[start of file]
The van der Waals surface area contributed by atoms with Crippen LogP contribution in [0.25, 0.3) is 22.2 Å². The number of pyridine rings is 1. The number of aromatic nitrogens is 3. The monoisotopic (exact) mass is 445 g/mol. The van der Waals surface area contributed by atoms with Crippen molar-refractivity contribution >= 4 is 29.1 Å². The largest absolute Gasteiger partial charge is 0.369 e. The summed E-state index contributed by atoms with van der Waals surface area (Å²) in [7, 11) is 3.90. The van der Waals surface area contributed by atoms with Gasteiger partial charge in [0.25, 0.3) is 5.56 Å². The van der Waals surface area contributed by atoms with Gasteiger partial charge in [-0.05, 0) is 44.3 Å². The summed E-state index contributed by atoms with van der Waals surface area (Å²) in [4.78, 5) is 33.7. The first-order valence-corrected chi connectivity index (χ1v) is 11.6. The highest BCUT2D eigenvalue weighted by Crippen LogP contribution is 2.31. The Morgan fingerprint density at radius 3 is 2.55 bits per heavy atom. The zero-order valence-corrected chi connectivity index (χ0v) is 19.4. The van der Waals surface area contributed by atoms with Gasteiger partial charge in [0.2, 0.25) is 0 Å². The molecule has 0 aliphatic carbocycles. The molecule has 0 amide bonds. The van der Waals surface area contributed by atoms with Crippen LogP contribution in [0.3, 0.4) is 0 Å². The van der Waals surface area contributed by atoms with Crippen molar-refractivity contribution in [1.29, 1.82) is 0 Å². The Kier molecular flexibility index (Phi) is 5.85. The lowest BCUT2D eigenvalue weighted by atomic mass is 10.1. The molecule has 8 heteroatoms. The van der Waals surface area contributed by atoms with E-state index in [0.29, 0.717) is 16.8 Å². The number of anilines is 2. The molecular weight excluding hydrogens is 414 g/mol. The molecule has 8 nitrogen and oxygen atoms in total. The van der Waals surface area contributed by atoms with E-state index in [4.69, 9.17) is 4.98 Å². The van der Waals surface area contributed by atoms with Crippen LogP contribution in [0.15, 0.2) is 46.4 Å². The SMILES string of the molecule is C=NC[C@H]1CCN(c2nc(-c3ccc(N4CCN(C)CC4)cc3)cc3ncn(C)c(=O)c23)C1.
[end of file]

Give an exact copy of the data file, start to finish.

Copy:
The van der Waals surface area contributed by atoms with Crippen LogP contribution in [0.25, 0.3) is 22.2 Å². The number of pyridine rings is 1. The number of aromatic nitrogens is 3. The monoisotopic (exact) mass is 445 g/mol. The van der Waals surface area contributed by atoms with Crippen molar-refractivity contribution >= 4 is 29.1 Å². The largest absolute Gasteiger partial charge is 0.369 e. The summed E-state index contributed by atoms with van der Waals surface area (Å²) in [7, 11) is 3.90. The van der Waals surface area contributed by atoms with Gasteiger partial charge in [0.25, 0.3) is 5.56 Å². The van der Waals surface area contributed by atoms with Gasteiger partial charge in [-0.05, 0) is 44.3 Å². The summed E-state index contributed by atoms with van der Waals surface area (Å²) in [4.78, 5) is 33.7. The first-order valence-corrected chi connectivity index (χ1v) is 11.6. The highest BCUT2D eigenvalue weighted by Crippen LogP contribution is 2.31. The Morgan fingerprint density at radius 3 is 2.55 bits per heavy atom. The zero-order valence-corrected chi connectivity index (χ0v) is 19.4. The van der Waals surface area contributed by atoms with Gasteiger partial charge in [0.2, 0.25) is 0 Å². The molecule has 0 aliphatic carbocycles. The molecule has 0 amide bonds. The van der Waals surface area contributed by atoms with Crippen LogP contribution in [0.3, 0.4) is 0 Å². The van der Waals surface area contributed by atoms with Crippen molar-refractivity contribution in [1.29, 1.82) is 0 Å². The Kier molecular flexibility index (Phi) is 5.85. The lowest BCUT2D eigenvalue weighted by atomic mass is 10.1. The molecule has 8 heteroatoms. The van der Waals surface area contributed by atoms with E-state index in [0.29, 0.717) is 16.8 Å². The number of anilines is 2. The molecular weight excluding hydrogens is 414 g/mol. The molecule has 8 nitrogen and oxygen atoms in total. The van der Waals surface area contributed by atoms with E-state index in [4.69, 9.17) is 4.98 Å². The van der Waals surface area contributed by atoms with Crippen LogP contribution in [0.15, 0.2) is 46.4 Å². The SMILES string of the molecule is C=NC[C@H]1CCN(c2nc(-c3ccc(N4CCN(C)CC4)cc3)cc3ncn(C)c(=O)c23)C1.